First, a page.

Report, photos, and video recordings from the demonstrations of solidarity with those in Poland whose right to abortion is being severely restricted
More than 100 people, most of them Poles, protested before the embassy of their country in Bucharest on Friday evening, 30 October. At that time, Warsaw saw more than 100,000 people demonstrating against the Constitutional Court’s decision that prohibited abortion on the grounds of fetal defects.
The Poles appear to be a nation which is unable to accept indefinite authoritarian action by politicians who are detached from reality. The changes in the Eastern bloc started there in the 80s and perhaps a resistance to today’s neoconservative-neoliberal consensus in Eastern Europe could be beginning there, too.
Just a few months ago, in a close second round, Poles elected the presidential candidate of the feared Catholic fundamentalist party Law and Justice Andrzej Duda.
He is the face, but the authoritarian party behind him is under the command of the notorious Jaroslaw Kaczynski. In the moment when Kaczynski was forced to pay his dues to the conservative religious forces that helped his party win, a curious turning point took place. Immediately after the Constitutional Court, dominated by the marionettes of the Law and Justice party, decided that it is unconstitutional to perform an abortion on the basis of congenital defects, thousands of young Poles poured onto the streets.
Are democratically elected leaders allowed to do whatever they want? I would say that is a flawed line of thinking. Contemporary societies have never been so polarised. It is because politicians are incredibly cynical and irresponsible. They can’t learn a simple lesson of democracy: They are not in power only on behalf of those who have voted for them. They are there in order to negotiate between the interests of those who have voted for them and others in the name of social peace. The ideas that “the winner takes it all” and “Shut up, because we are now in power!” demonstrate a complete lack of perspective and vision of these leaders.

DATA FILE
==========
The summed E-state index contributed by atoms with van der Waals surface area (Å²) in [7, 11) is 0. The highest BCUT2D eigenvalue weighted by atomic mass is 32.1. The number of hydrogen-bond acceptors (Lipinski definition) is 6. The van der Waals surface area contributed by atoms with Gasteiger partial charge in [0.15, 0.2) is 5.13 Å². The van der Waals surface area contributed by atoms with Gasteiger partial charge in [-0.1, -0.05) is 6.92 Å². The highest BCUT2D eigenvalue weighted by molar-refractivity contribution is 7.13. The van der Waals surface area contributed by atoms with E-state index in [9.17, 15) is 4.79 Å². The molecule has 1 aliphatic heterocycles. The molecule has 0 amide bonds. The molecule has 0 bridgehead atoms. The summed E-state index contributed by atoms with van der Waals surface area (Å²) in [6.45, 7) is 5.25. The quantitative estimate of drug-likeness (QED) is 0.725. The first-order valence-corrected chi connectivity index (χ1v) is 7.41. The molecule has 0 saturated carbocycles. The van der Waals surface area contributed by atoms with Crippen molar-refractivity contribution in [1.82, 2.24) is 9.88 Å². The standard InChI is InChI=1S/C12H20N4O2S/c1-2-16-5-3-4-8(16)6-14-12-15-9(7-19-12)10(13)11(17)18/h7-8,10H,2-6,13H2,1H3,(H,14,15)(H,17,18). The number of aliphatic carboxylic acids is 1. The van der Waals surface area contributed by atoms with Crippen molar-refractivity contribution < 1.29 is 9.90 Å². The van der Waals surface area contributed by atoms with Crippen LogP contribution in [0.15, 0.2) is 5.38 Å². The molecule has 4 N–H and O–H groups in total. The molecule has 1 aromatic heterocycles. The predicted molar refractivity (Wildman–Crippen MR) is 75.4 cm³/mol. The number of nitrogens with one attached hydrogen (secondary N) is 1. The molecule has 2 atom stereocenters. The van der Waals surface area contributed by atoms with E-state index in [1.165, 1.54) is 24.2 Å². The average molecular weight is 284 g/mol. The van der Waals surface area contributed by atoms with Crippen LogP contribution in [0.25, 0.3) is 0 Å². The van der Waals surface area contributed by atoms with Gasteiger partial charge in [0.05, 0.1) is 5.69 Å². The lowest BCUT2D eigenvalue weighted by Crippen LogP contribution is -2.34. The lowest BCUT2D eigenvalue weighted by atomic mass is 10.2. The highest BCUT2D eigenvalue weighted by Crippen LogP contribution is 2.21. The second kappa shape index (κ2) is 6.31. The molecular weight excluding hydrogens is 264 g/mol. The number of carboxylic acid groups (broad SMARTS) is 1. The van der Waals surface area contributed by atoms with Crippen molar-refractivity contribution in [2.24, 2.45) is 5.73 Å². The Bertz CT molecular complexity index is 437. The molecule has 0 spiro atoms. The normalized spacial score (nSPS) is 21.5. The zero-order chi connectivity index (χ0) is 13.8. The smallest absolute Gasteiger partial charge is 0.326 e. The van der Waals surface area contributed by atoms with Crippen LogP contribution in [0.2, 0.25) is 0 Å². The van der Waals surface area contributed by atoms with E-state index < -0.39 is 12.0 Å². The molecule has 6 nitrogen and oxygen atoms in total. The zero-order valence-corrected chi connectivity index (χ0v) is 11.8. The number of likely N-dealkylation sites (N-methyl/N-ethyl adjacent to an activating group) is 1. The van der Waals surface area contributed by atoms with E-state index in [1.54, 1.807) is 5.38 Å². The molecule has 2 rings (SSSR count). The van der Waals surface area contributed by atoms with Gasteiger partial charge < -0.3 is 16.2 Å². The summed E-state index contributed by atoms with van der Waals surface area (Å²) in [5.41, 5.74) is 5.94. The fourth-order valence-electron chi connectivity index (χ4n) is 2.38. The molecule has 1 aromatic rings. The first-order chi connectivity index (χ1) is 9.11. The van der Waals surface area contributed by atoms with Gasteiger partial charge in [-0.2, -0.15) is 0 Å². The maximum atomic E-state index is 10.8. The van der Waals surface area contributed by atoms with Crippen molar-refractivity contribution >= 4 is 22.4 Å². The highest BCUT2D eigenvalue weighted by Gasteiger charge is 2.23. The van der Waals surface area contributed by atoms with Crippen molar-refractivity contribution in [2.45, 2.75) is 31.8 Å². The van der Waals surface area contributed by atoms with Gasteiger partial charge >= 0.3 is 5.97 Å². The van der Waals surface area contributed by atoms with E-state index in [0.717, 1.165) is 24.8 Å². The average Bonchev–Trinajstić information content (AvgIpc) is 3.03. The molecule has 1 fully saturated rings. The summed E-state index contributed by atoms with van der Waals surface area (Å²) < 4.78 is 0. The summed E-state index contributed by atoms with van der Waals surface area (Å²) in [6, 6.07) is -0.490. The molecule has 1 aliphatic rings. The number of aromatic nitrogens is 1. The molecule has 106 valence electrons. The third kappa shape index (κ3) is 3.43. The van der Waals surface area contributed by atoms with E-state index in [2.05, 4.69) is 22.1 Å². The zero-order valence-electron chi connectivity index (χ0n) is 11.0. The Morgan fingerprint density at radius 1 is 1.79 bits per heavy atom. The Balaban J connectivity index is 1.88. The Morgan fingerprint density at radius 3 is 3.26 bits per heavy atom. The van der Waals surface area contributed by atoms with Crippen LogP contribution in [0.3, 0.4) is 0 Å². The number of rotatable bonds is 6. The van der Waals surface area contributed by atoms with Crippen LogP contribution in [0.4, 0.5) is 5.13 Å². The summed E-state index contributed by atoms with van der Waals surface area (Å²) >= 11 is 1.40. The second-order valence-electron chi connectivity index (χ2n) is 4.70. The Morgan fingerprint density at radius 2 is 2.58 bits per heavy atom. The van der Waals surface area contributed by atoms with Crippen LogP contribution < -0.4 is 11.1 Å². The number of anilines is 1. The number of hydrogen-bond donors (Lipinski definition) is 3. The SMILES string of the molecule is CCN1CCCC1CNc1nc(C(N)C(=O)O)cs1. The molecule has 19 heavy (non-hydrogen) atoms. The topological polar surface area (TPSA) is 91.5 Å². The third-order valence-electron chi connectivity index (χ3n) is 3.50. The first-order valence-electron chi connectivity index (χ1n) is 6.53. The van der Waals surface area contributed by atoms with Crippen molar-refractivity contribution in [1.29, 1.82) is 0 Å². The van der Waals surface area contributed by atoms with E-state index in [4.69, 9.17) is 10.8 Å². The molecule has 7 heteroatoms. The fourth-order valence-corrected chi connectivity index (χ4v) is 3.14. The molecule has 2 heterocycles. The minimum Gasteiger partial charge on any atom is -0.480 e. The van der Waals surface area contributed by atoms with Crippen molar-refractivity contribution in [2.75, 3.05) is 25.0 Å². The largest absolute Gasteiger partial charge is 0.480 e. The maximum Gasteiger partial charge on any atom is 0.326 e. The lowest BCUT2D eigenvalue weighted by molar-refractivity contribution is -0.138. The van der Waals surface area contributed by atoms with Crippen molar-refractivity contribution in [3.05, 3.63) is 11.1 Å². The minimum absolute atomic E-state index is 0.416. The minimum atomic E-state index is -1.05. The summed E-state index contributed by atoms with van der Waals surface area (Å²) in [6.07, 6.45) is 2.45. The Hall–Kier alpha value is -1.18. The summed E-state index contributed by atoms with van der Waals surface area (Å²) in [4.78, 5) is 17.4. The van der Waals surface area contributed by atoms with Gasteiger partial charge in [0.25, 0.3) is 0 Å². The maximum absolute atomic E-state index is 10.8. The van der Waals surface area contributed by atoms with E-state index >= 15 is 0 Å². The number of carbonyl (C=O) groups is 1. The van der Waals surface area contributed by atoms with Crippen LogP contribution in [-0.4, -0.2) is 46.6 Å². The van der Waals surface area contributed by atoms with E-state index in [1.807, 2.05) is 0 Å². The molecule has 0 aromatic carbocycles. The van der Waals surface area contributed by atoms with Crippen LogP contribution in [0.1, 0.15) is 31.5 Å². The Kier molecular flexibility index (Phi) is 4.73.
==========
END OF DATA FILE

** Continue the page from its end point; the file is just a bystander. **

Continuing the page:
To imagine that if you have won elections with a tiny majority and then to abuse the 48% who have not voted for you shows the incapability of contemporary societies to produce responsible elites who really deserve to be in the control room of the state.
The Bucharest protests were initiated by Ana Ovcaric – a Polish woman, living in Bucharest for the last seven years. She didn’t have history in activism, but her government’s actions made her realise she must react and organise other people to do the same. Last Sunday she gave an interview to the Barricade in English:
Ania Kociucka – a Polish student in Bucharest on an Erasmus programme, joined forces with Ana Ovcaric for the second Bucharest protest, which took place on 30 October 2020.
The Barricade made a live stream from the protest and its reporter Maria Cernat approached Ana Ovcaric, Ania Kociucka, and other protesters, wanting to hear what they think about the situation in Poland.
Photo: Posters from the protest before the Polish embassy in Bucharest, 30 October 2020 (source: Maria Cernat)
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Maria Cernat is a graduate of the Faculty of Journalism and Communication Sciences (FJSC) (2001) and the Faculty of Philosophy (2004) at the University of Bucharest. She obtained an MA from FJSC in 2002 and in 2008 she got her PhD in Philosophy. She is currently a PhD Lecturer in the Department for Communication and Public Relations at Titu Maiorescu University and at the Faculty of Communication and Public Relations, SNSPA. Since 2011 she has published articles on Romanian websites for political debates (CriticAtac, Cealaltă Agendă, România Curată, Gazeta de Artă Politică, etc.).